As time passed without the return of normal sight, Remy became more adept in interpreting the energy patterns around him. The emotional signatures of other people were easy, they were the only truly distinct features to his current form of vision. More gradually he learned to distinguish between the frozen, densely packed potential of a solid and the relatively empty, free flowing potential in the air. It wasn't seeing, wasn't even close, the difference between a table and a table with stuff on it wasn't worth mentioning, and solids tended to have cushions of packed air around them that fooled him into thinking they were larger than they truly were, but he could walk without worrying about smacking into things and Remy felt a little less at the mercy of fate.
He started wandering off, disappearing and finding new rides on his own rather than waiting for his latest benefactor to hand him off to a friend or family member who was traveling in the right direction. Almost inevitably he eventually ended up taking a ride from the wrong person. It had been carelessness, he knew that, knew he should have recognized the wrongness in the man, but he hadn't been looking for it, had been too lost in his own head and too numb to care until a rough hand closed around his arm, and he'd been flooded with the man's hatred of foreigners and intention to leave him dead in the desert.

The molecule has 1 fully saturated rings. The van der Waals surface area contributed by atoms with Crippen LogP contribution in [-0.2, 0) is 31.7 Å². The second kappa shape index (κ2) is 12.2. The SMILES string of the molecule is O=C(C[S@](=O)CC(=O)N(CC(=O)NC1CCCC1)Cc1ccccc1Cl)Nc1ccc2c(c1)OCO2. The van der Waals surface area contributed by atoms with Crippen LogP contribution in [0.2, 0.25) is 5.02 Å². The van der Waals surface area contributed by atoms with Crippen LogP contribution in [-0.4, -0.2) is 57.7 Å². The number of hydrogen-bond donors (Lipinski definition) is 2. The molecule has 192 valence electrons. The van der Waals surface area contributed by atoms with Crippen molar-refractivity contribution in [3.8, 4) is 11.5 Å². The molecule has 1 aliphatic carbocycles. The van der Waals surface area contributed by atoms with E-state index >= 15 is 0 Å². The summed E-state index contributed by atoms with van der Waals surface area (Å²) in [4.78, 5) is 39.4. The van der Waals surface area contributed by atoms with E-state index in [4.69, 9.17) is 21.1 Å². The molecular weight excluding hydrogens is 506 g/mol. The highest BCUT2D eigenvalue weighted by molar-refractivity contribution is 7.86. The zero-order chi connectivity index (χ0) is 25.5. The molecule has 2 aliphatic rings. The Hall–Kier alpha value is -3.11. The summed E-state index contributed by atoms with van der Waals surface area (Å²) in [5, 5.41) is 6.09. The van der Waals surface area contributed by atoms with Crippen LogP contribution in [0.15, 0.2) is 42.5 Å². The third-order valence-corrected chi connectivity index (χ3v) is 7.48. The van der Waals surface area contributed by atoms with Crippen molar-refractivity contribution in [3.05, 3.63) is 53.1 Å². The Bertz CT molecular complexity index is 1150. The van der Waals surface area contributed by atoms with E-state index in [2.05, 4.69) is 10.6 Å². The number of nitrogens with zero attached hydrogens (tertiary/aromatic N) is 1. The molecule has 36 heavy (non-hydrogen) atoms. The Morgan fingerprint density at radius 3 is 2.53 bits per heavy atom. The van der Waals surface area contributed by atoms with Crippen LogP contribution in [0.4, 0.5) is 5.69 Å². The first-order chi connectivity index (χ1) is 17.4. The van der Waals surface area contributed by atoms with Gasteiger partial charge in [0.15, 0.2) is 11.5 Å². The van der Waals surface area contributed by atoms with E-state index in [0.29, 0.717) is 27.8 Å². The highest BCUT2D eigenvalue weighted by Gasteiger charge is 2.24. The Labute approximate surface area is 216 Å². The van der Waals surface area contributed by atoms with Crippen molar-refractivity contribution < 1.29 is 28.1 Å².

In close quarters, fighting blind wasn't so much of a disadvantage, and the man's shock when Remy's sunglasses were lost, revealing eyes that were pools of blackness with just a hint of demon fire slowly returning to them, was enough to give Remy the fight. Remy left him lying in the dirt. He found a gun and some water in the truck, then disabled the starter and began walking along the road, letting his feet tell the difference between it's packed dirt and the softer stuff along side it, assuming if he stuck to this path he'd eventually find more people. Two days later another traveler had picked him up and his journey continued, only the fight had woken him from the hazy drifting. It wasn't enough just to be moving and surrounded by minds that weren't broken, Remy started making an effort to travel back toward New Orleans because ignorance wasn't bliss anymore, in truth not knowing his friends' fates was torture.
About a week later Remy was laying in the back of a pickup truck and found himself blinking up at pale blue, marked with high, thin wisps of with, wondering what it was. Then Remy started laughing as he recognized a sky with clouds and realized he was seeing colors and reflected light rather than destructive potential once again.
Remy rode with them to the next town then slipped away, half an hour later he was on the back of an old beat-up motorcycle headed back toward the states as fast as he could push it.
****** ****** ******
Candra stomped into Essex's lab; subconsciously her telekinesis set her cape and hair rippling majestically around her. "I am no underling to be given orders by you Essex!" she thundered.
"Madam, I have long since lost interest in your theatrics," Essex said setting aside his work. "You have lost your last hold within the Guild, you are currently of less value to me than my Marauders. You would do well to remember and rectify that."